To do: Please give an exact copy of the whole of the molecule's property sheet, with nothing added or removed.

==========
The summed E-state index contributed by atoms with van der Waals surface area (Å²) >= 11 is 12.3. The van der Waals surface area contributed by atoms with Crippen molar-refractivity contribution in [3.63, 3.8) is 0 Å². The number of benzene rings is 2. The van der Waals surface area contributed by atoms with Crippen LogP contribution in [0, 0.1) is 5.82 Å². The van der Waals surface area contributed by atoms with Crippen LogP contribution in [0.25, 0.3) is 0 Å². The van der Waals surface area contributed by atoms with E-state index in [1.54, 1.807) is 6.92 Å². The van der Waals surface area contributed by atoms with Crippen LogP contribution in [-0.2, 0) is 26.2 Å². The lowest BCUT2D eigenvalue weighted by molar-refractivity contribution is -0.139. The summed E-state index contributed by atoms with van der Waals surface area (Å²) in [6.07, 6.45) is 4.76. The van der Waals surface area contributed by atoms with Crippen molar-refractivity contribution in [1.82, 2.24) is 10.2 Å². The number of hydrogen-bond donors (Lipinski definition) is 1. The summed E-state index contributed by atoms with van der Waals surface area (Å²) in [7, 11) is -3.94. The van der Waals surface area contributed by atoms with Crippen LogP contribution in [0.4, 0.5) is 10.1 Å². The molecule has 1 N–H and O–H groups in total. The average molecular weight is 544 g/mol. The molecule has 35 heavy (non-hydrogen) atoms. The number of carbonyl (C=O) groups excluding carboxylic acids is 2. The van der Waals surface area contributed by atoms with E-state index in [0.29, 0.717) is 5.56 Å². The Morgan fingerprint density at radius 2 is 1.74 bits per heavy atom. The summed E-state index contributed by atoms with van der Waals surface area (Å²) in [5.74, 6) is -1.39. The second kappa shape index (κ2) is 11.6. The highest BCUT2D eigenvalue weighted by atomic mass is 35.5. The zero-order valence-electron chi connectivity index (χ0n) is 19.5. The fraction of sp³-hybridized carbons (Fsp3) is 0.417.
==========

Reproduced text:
The summed E-state index contributed by atoms with van der Waals surface area (Å²) >= 11 is 12.3. The van der Waals surface area contributed by atoms with Crippen molar-refractivity contribution in [3.63, 3.8) is 0 Å². The number of benzene rings is 2. The van der Waals surface area contributed by atoms with Crippen LogP contribution in [0, 0.1) is 5.82 Å². The van der Waals surface area contributed by atoms with Crippen LogP contribution in [0.25, 0.3) is 0 Å². The van der Waals surface area contributed by atoms with E-state index in [1.54, 1.807) is 6.92 Å². The van der Waals surface area contributed by atoms with Crippen LogP contribution in [-0.2, 0) is 26.2 Å². The lowest BCUT2D eigenvalue weighted by molar-refractivity contribution is -0.139. The summed E-state index contributed by atoms with van der Waals surface area (Å²) in [6.07, 6.45) is 4.76. The van der Waals surface area contributed by atoms with Crippen molar-refractivity contribution in [1.82, 2.24) is 10.2 Å². The number of hydrogen-bond donors (Lipinski definition) is 1. The summed E-state index contributed by atoms with van der Waals surface area (Å²) in [7, 11) is -3.94. The van der Waals surface area contributed by atoms with Crippen LogP contribution in [0.4, 0.5) is 10.1 Å². The molecule has 1 N–H and O–H groups in total. The average molecular weight is 544 g/mol. The molecule has 35 heavy (non-hydrogen) atoms. The number of carbonyl (C=O) groups excluding carboxylic acids is 2. The van der Waals surface area contributed by atoms with E-state index in [0.29, 0.717) is 5.56 Å². The Morgan fingerprint density at radius 2 is 1.74 bits per heavy atom. The summed E-state index contributed by atoms with van der Waals surface area (Å²) in [5.74, 6) is -1.39. The second kappa shape index (κ2) is 11.6. The highest BCUT2D eigenvalue weighted by atomic mass is 35.5. The zero-order valence-electron chi connectivity index (χ0n) is 19.5. The fraction of sp³-hybridized carbons (Fsp3) is 0.417.